So, sticking with the cake-y theme, I started typing:
Straight away, we have questions covering a range of potential customers:
- Which cakes are vegan
- Which cakes are healthy
- Which cakes are gluten-free
Or for those struggling with their baking:
All you’ve gotta do is start typing and you’ll be presented with loads of questions you can answer to show your expertise.
B) Answer the Public
A big favourite with many people, it’s a superb place to find out the most popular questions people are searching for on the web.
I typed in “How to bake”, and here are just some of the many options it threw up:
Take a good look and you’ll find “How to bake when the oven is broken.”
Would you have thought of that in a million years?
It’s a question being asked, so answer it – well, if you’re a cake designer or baker that is.
There are other ways too but, well, we’ll be here all night if I chuck in a load more.
Four. Research your competitors – and do things better
Getting started is the exciting part, but what if one of your competitors is doing it better?
Research what they’re doing – then do it better.
Take one of the questions you’ve decided upon, type it into Google (other search engines are available) and see if there are similar blog posts.
Click on them, have a read and make notes on style and substance, including:
- How thorough is the article?
- Have they missed anything out?
- Is it easy to read, have they used short sentences and bullet points or is it huge paragraphs of text?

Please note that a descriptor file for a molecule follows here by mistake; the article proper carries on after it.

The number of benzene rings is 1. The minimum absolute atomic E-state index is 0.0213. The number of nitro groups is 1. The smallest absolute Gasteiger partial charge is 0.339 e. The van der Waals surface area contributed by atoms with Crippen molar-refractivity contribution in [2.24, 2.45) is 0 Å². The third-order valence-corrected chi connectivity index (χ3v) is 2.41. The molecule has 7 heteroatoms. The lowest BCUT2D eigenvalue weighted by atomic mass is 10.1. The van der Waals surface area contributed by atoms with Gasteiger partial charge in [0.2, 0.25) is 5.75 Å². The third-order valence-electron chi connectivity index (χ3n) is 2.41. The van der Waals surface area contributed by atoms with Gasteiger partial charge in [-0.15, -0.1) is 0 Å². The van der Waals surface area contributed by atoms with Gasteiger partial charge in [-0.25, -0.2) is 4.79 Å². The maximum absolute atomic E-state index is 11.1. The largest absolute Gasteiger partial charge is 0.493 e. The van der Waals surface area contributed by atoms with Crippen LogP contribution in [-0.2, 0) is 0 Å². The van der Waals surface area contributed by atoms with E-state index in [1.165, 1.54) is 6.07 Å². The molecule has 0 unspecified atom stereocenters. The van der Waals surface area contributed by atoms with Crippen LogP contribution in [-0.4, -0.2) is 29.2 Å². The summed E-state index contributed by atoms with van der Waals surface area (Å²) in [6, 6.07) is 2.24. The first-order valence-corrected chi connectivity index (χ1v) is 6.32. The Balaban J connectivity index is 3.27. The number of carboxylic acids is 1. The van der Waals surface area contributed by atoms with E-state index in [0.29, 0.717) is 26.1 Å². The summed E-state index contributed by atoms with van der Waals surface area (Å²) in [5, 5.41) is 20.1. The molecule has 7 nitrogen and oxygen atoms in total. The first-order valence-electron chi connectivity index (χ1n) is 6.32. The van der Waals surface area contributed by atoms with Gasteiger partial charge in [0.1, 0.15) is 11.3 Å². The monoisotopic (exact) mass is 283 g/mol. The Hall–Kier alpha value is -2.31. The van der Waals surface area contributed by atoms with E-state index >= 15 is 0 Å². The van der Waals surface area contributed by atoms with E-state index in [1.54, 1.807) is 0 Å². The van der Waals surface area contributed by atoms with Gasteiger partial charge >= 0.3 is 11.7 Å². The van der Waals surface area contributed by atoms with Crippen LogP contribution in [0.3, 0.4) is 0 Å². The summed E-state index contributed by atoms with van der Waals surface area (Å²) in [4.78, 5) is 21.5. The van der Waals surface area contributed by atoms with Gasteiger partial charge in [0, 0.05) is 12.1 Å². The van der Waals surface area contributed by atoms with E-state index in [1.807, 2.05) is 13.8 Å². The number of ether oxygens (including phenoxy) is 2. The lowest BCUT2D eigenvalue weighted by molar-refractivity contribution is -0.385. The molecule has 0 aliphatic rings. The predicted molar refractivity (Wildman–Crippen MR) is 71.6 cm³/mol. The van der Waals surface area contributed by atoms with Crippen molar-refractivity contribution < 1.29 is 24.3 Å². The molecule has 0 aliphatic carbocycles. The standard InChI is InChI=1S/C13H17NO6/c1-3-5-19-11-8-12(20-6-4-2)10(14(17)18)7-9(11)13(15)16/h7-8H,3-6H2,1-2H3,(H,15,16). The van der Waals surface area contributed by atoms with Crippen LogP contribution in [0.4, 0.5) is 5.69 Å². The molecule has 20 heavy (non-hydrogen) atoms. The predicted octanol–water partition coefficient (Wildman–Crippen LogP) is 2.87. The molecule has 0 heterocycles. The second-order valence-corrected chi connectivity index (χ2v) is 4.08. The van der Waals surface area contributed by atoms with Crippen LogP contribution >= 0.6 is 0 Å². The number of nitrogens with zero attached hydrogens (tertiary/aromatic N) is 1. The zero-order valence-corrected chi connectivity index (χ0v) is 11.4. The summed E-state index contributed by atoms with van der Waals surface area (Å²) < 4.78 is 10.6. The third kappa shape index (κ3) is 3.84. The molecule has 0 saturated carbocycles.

- Have they used eye-catching images?
- Are there headers and subheaders – and do they relate to the subject matter?
- Is it well researched?
Your aim is to make customers read your blog posts, so you need to write a better article than your main competitors – so make sure the articles you view are on the first page of Google (ain’t no-one going to page two when they need answers).
Five. Make them easy to read
People want answers fast, so don’t bog down your blog posts with long-winded, 500-word paragraphs.
You can make your posts easy to read by:
A) Keeping sentences short
Like this one.
Sure, there’s still room for longer sentences, you don’t want to come across as cold and distant. And there’s no harm in a longer paragraph either, here or there. However, you don’t want to end up with a page made up of twenty of the bleeders, all extremely long with nothing to break up the monotonous drone of words.
You’ll notice lots of short and medium-length sentences and paragraphs in this blog post, but not one that rambles on for ages.
You can read more about how to write short sentences in my post 7 Ways To Master Short Copy.
B) Using bullet points
Unlike one client who told me bullet points were unprofessional – I can tell you they’re not.
They’re the perfect way to:
- Make a list of ingredients, products and vital information stand out
- Create white space on your page
- Make it easier for your customers to read
Never think bullet points don’t have their place, they bloody well do.
C) Using headers and subheaders
Headers and subheaders break up your blog posts into manageable chunks.
And they should tell the reader what that section is about, like:
Subheader: Why lemons are an essential cake ingredient
Subheader: How many lemons you’ll need when baking a lemon drizzle
Whatever header you use, make sure the content in that section matches the header.
D) Writing like you talk